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Are you more than a little tired of containers spilling with petunias? Is your love affair with impatiens over? We hear you. Although there’s nothing wrong with red zonal geraniums and alyssum, wouldn’t it be fun to shake up containers slightly and go in a different direction? Perennials might be just the ticket.

A container packed with perennials is the perfect segue between a garden bed and places where people hang out. Got a walkway that needs an accent? Got a porch where the rocking chairs sit or a bench where you take a breather between yanking weeds and deadheading flowers? A container would fit perfectly into all those situations. And with perennial beds all around, maybe you want to work with more of the same in a slightly different presentation. The good news is that many perennials can easily make the leap from your garden beds to a pot.

The trick to creating any container starts with the soil. No matter what you’re nurturing, you want to anchor it a base that will grow it strong. You need to anchor your plants in soil of the right texture, fertility, and draining action to keep any composition pumping out the performance. And containers really put a soil to the test. First of all, pots are usually points of pride prominently displayed where people will notice your cunning talent. And you’re asking a whole lot when you push plants to perform together in close quarters but also perfect harmony. In order to create the artwork you’re hoping to display, go straight for Coast of Maine Stonington Blend Organic & Natural Grower’s Mix. It’s a hardworking potting soil custom made for the job.

Perennially Perfect for Pots

When you create a container, you want it to perform for as long as possible. With that goal in mind, you should feature perennials that look great over the long haul while also tolerating the stresses of life in a container. The plants you select should forgive an occasional lapse in watering (however, try not to be a frequent offender by continually forgetting to furnish drinks). They should fit the situation – scope out your target site and match sun lovers with a bright location while low light locations will need perennials made for the shade. If you have a choice between sites, keep in mind that a container lounging in the shade will need fewer visits with the hose or watering can compared to a pot baking in bright sun. Foxgloves deliver both flowers and handsome foliage while working their magic in a low light situation.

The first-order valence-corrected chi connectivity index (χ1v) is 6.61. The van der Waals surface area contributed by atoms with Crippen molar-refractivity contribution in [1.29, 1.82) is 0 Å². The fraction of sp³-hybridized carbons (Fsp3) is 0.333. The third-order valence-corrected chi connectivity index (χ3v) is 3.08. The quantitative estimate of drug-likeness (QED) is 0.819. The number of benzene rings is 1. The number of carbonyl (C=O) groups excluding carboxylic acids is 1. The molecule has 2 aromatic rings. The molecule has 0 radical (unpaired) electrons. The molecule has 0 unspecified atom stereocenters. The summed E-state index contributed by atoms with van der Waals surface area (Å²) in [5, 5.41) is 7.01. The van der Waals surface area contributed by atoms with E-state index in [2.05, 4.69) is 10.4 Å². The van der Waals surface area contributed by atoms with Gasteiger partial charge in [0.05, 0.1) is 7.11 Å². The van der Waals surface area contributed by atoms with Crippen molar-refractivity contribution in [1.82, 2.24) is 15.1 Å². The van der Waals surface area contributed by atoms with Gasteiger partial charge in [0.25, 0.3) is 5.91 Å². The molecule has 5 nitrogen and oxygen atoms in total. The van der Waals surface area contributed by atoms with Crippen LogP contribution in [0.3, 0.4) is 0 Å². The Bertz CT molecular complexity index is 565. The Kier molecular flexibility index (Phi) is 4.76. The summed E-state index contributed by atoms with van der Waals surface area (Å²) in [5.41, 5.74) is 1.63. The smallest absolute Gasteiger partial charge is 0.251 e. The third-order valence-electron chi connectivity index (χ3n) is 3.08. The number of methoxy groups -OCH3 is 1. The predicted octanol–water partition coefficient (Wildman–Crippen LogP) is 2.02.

Plants that are Sympatico

Compose your combo and consider focusing on a theme. Maybe your theme might be variegated foliage, native plants, or bodacious blossoms. For a foliar match, consider combining hostas, epimediums, lamb’s ears, lungwort, painted ferns, and asarums for a shady site. Try working with striped foliage, using hostas and variegated Solomon’s seal. To create a native plant combo that’s made for the shade, you could go with foamflowers (tiarellas), coral bells (heucheras), and fairy candles (actaea). Got a sunny site? Flowering plants like lavender, catmint (nepeta), and thyme will love it.

Focused Containers

Although combo containers are fun, sometimes it’s more dramatic (and easier maintenance) to plant perennials singly, each in its own pot. You could profile each container alone for a strong statement or try clustering the containers for a moveable display. As your perennials add height or when you reduce their girth by deadheading, switch them around for a totally new look. And consider painting your containers for a dialogue with foliar or flower colors to add a “custom” craft look.

When autumn begins to wane, simply switch the perennials to your garden beds where they will pop up next spring because that’s the beauty of a perennial plant. See what we mean? You can have so much fun with this!


Written by award winning author, Tovah Martin.  Photos also taken by Tovah Martin.  Find her books and more information on her website:

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